Premiered January 14 at 8pm
This Canadian series started last May on Showcase and now finally arrives to the U.S. on a fitting home, Syfy. American audiences will recognize Rachel Nichols, from season five of “Alias” and other work, in the lead role of Kiera, the cop who has the unfortunate luck of being transported back to 2012 from the future without the hope of a return ticket. The show’s bleak opening provided an intriguing look at a dystopian future, hardly the glamorously decrepit world briefly seen in “Terra Nova” or other series, but still a pessimistic look at what might happen if corporations took over the world. The notion of terrorism and freedom fighting is definitely interesting, though I think that grounding the show in the future rather than in the present might have made that angle more effective. It turned out to be remarkably easy for Kiera to get herself confirmed as a cop with little to no evidence or knowledge to support her story, and I hope that this doesn’t devolve into a generic cop show. Nichols is a good actress, but she’s a bit too frenetic and excitable for this role. I’m more impressed with Erik Knudsen, who previously starred on “Jericho,” as Alec, the inventor of the technology used by Kiera. I particularly like his theories about the space-time continuum, which I think is one aspect this show will handle well. More importantly, what could be better than revealing that Alec’s future self is none other than the Cigarette-Smoking Man, better known as William B. Davis. He’s an intimidating presence just by himself, and he looked awfully pleased that the prisoners were able to time-travel, which suggests a sinister role in things. This pilot didn’t wow me, but it’s probably worth a second shot, and it’s the kind of show that ideally should be right up my alley.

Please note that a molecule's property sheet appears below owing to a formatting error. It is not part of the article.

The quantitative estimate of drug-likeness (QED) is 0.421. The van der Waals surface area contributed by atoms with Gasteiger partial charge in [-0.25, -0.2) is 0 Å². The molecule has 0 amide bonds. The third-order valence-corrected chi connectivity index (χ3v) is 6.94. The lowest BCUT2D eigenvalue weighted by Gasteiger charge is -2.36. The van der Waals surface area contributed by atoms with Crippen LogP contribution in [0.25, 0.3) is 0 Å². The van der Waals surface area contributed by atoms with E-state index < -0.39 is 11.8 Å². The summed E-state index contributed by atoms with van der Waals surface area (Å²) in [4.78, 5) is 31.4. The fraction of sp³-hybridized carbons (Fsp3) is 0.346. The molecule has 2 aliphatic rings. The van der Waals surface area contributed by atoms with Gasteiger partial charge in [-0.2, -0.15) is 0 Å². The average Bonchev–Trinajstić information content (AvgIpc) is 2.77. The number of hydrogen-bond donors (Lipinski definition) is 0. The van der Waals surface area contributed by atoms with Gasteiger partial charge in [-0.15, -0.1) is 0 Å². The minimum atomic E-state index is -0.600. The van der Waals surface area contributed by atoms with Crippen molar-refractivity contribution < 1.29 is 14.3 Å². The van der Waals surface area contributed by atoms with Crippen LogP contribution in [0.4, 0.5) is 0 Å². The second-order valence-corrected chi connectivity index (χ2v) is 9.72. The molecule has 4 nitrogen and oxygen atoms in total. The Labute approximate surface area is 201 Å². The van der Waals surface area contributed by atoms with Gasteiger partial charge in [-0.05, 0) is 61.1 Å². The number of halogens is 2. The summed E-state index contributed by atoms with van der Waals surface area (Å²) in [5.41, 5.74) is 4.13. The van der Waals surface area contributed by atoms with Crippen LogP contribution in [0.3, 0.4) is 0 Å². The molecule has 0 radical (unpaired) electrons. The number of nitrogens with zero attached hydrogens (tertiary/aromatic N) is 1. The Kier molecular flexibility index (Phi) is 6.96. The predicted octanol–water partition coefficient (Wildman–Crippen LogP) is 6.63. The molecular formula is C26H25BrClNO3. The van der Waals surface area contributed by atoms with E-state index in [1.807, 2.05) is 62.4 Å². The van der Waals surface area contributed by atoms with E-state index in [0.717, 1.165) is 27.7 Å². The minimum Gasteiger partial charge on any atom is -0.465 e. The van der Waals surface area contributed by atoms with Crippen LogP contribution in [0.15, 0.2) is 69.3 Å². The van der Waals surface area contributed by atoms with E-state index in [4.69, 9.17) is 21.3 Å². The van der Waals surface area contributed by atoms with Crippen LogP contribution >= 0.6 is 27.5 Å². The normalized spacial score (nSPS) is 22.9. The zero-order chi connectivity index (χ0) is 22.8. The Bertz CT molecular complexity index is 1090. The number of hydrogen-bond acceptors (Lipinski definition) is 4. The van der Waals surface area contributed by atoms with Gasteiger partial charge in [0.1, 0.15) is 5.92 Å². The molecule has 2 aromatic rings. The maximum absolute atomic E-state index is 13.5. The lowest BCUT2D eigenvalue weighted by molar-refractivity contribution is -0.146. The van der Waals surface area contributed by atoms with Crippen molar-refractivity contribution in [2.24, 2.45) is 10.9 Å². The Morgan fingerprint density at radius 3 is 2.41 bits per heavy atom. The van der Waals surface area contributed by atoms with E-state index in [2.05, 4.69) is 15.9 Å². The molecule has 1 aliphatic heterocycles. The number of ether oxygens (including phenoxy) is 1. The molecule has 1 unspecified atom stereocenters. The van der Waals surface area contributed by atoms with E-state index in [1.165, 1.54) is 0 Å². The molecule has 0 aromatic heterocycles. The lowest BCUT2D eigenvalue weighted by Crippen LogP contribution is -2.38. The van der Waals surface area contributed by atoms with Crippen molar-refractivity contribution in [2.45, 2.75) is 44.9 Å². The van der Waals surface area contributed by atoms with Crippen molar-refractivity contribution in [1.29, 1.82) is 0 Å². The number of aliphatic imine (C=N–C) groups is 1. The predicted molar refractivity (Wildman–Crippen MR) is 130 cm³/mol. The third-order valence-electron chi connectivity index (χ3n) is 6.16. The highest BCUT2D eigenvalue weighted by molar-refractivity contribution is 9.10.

How will it work as a series? It’s not entirely clear since stranding characters in a time not their own often leads to a lack of finite direction. I think that having Kiera adjust to her new life should prove interesting on one level, and learning about the timeline from Alec should be interesting on another level. Showing snippets of the future can’t hurt either, since that’s the more intriguing setting.
How long will it last? In August, this show was renewed by Showcase for a second season. That doesn’t necessarily mean it will air in the U.S., since there have been a number of cases where poor stateside performance has meant the death of a show, even cancelling its second season in its home country. Given that the pilot didn’t attract too many voters, I wouldn’t count on this being a hit in the U.S. A second showing should seal its fate, so we’ll have to see how it does on Monday.
Pilot grade: B